Council of Science Editors:

Zhang L. HYPERHOMOCYSTEINEMIA ACCELERATES STROKE-INDUCED BRAIN INJURY VIA PROMOTING ENDOTHELIAL ACTIVATION AND INFLAMMATORY CELL INFILTRATION: THE ROLE OF ICAM1-MEDIATED NEUTROPHIL AND MONOCYTE INFILTRATION. [Doctoral Dissertation]. Temple University; 2017. Available from: http://digital.library.temple.edu/u?/p245801coll10,450002


Temple University

3. Merkel, Steven Franklin. Effects of Traumatic Brain Injury on Addiction-Like Behavior and Their Neuropathological Correlates.

Degree: PhD, 2017, Temple University

Pathology

Recent clinical and preclinical reports have identified traumatic brain injury (TBI) as an important risk factor affecting the development of substance use disorders (SUDs). Notably, these studies show that factors like age at the time of injury and TBI severity may increase the risk of substance abuse behavior post-TBI. Furthermore, radiological assessments in clinical TBI populations have observed neuropathology in select brain regions that form key neurocircuits that mediate drug reward and drug-seeking behavior. Therefore, the effects of TBI on the function of these brain structures may influence the risk of substance abuse behavior following brain injury. In order to test the effect of experimental TBI on substance abuse behavior, we utilized two premiere preclinical models: 1) the controlled cortical impact (CCI) model of experimental TBI and 2) a biased, three-phase, cocaine conditioned place preference (CPP) assay. Furthermore, we characterized the effect of experimental TBI on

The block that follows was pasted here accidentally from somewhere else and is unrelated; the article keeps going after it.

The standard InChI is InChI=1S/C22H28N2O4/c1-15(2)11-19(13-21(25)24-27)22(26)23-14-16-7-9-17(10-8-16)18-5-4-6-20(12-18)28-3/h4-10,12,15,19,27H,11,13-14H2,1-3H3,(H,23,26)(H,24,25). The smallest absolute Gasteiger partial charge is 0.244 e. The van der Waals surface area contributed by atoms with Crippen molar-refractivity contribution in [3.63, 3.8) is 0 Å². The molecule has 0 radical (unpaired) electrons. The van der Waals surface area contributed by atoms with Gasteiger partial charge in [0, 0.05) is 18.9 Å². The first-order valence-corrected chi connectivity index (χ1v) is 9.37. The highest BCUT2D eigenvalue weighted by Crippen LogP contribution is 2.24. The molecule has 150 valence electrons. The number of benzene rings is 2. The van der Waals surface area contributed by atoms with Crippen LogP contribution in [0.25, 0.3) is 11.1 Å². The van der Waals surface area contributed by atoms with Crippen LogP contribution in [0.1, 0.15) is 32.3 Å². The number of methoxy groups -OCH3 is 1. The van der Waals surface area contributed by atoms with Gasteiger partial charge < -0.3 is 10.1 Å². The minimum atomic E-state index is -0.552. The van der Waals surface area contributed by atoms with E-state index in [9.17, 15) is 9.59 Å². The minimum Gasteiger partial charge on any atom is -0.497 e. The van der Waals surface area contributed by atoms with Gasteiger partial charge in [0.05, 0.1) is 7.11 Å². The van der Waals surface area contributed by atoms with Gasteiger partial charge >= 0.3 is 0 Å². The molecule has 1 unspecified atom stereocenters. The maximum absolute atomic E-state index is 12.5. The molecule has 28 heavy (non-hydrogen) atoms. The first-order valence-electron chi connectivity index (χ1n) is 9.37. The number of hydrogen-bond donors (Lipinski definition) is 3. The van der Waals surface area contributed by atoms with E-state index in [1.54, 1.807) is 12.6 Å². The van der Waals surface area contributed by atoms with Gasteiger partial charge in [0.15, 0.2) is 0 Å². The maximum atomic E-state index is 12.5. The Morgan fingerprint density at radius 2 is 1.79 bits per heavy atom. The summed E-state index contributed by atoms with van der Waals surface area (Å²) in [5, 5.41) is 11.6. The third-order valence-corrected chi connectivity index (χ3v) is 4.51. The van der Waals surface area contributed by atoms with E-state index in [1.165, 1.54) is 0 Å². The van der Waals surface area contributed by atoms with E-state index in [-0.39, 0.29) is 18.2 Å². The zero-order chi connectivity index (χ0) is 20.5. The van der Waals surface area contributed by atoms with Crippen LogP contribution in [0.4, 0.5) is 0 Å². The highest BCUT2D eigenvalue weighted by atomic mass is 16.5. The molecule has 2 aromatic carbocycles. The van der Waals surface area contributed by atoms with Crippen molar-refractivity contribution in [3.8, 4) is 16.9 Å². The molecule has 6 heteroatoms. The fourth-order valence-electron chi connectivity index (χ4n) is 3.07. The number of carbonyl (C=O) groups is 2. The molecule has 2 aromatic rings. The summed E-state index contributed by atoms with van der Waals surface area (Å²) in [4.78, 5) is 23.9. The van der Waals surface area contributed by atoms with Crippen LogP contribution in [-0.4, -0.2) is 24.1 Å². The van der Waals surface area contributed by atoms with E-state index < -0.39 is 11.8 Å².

Temple University – Theses

Advisors/Committee Members: Ramirez, Servio, Persidsky, Yuri;, Rawls, Scott M., Selzer, Michael E., Langford, Dianne;.

Subjects/Keywords: Medicine; Pathology; Neurosciences;

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APA · Chicago · MLA · Vancouver · CSE | Export to Zotero / EndNote / Reference Manager

APA (6th Edition):

Merkel, S. F. (2017). Effects of Traumatic Brain Injury on Addiction-Like Behavior and Their Neuropathological Correlates. (Doctoral Dissertation). Temple University. Retrieved from http://digital.library.temple.edu/u?/p245801coll10,450997

Chicago Manual of Style (16th Edition):

Merkel, Steven Franklin. “Effects of Traumatic Brain Injury on Addiction-Like Behavior and Their Neuropathological Correlates.” 2017. Doctoral Dissertation, Temple University. Accessed October 30, 2020. http://digital.library.temple.edu/u?/p245801coll10,450997.

MLA Handbook (7th Edition):

Merkel, Steven Franklin. “Effects of Traumatic Brain Injury on Addiction-Like Behavior and Their Neuropathological Correlates.” 2017. Web. 30 Oct 2020.

Vancouver:

Merkel SF. Effects of Traumatic Brain Injury on Addiction-Like Behavior and Their Neuropathological Correlates. [Internet] [Doctoral dissertation]. Temple University; 2017. [cited 2020 Oct 30]. Available from: http://digital.library.temple.edu/u?/p245801coll10,450997.

Council of Science Editors:

Merkel SF. Effects of Traumatic Brain Injury on Addiction-Like Behavior and Their Neuropathological Correlates. [Doctoral Dissertation]. Temple University; 2017. Available from: http://digital.library.temple.edu/u?/p245801coll10,450997